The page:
Just like open borders in a welfare state is a bad idea, although open borders, per se, is a good idea in a free market economy with a limited government that simply maintains the rule of law and protects rights, deregulation of banks within a Central Bank banking system of fractional reserves is a bad idea.
When statists argue with libertarians, the statists are usually arguing from the premise that what we've had has been free marketism, and the regulations the statists now propose are to correct the damage caused by a deregulated "free" market. In the case of JP Morgan, the idea that Chase Morgan has been working in a free market is a faulty premise. Banks are working in a central bank system which is ultimately controlled by the rules created by government. As long as the consequences of prior government interventions continue to prevent the functioning of what would be a free market based on free choices, we'll be forced to act within the rules of government intervention, and regulation will be called for to correct prior interventions, for practical purposes.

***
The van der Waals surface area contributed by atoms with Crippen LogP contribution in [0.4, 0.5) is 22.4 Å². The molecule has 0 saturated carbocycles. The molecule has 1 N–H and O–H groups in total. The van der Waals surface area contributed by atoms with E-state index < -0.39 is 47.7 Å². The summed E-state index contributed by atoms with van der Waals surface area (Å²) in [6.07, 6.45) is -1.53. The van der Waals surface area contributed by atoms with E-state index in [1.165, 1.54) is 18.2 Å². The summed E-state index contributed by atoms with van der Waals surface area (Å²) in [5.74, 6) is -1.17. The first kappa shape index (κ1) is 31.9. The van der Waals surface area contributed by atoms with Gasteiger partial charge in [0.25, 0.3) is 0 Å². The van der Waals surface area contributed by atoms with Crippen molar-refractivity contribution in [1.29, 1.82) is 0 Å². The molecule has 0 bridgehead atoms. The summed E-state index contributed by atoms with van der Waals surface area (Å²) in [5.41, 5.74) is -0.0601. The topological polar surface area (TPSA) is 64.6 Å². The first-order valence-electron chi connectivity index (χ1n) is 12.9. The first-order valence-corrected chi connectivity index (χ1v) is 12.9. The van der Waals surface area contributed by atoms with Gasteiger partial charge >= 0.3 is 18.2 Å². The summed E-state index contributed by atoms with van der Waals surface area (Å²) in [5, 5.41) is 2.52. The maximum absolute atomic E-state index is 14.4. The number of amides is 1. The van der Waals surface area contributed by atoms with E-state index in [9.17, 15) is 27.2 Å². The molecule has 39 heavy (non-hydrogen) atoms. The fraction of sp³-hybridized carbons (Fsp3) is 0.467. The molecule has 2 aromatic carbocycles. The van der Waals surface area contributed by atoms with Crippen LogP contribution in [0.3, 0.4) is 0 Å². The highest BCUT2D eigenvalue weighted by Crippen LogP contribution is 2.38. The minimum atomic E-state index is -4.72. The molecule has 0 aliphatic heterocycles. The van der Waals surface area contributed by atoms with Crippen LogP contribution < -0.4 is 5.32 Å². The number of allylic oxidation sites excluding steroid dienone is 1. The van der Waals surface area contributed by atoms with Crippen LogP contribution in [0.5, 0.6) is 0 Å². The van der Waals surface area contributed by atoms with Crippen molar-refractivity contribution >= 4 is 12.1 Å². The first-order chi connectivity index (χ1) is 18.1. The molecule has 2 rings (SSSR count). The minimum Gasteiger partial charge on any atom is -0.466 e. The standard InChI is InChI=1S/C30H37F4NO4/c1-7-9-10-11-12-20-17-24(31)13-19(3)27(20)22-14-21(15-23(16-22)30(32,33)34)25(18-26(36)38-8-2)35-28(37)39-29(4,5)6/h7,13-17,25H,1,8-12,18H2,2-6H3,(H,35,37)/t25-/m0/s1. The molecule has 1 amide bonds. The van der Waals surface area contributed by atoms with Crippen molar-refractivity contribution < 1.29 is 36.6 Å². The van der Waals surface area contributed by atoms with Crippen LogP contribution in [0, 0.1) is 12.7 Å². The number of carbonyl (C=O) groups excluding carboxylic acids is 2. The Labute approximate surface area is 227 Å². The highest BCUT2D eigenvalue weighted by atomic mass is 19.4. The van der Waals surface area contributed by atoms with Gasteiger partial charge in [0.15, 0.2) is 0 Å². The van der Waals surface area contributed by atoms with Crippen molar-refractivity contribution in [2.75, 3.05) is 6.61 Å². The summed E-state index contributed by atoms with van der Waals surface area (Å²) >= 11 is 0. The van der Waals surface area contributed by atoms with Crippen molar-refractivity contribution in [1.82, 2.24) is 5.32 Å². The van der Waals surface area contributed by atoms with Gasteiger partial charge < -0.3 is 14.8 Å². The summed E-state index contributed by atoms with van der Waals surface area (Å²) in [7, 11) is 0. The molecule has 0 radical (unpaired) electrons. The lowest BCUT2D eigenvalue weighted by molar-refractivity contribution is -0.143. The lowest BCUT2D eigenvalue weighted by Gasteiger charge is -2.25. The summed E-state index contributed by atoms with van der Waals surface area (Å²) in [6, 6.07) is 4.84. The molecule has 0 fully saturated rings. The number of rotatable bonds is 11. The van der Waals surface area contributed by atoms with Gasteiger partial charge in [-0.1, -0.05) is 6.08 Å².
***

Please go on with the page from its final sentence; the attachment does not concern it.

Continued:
We can't have a real discussion and consideration of free market operations until everyone understands what a free market entails and that we've never had a free market. The Left always dismisses the fact that we've never had a free market as a libertarian dodge, not unlike Marxists who claim that true Marxism has never been tried, but this doesn't alter the fact, and it doesn't create a false equivalency, since economic laws come into play and we can predict the consequences of both a true free market and true Marxism. So, here we are with no free market and with no free market ever in existence, yet with the Left creating regulations to ameliorate the damage cause by a free market.
The facts are that government constantly creates regulations in futile attempts to fix prior interventions, government is getting us deeper in a hole, and government failings/unintended consequences are more evident than ever.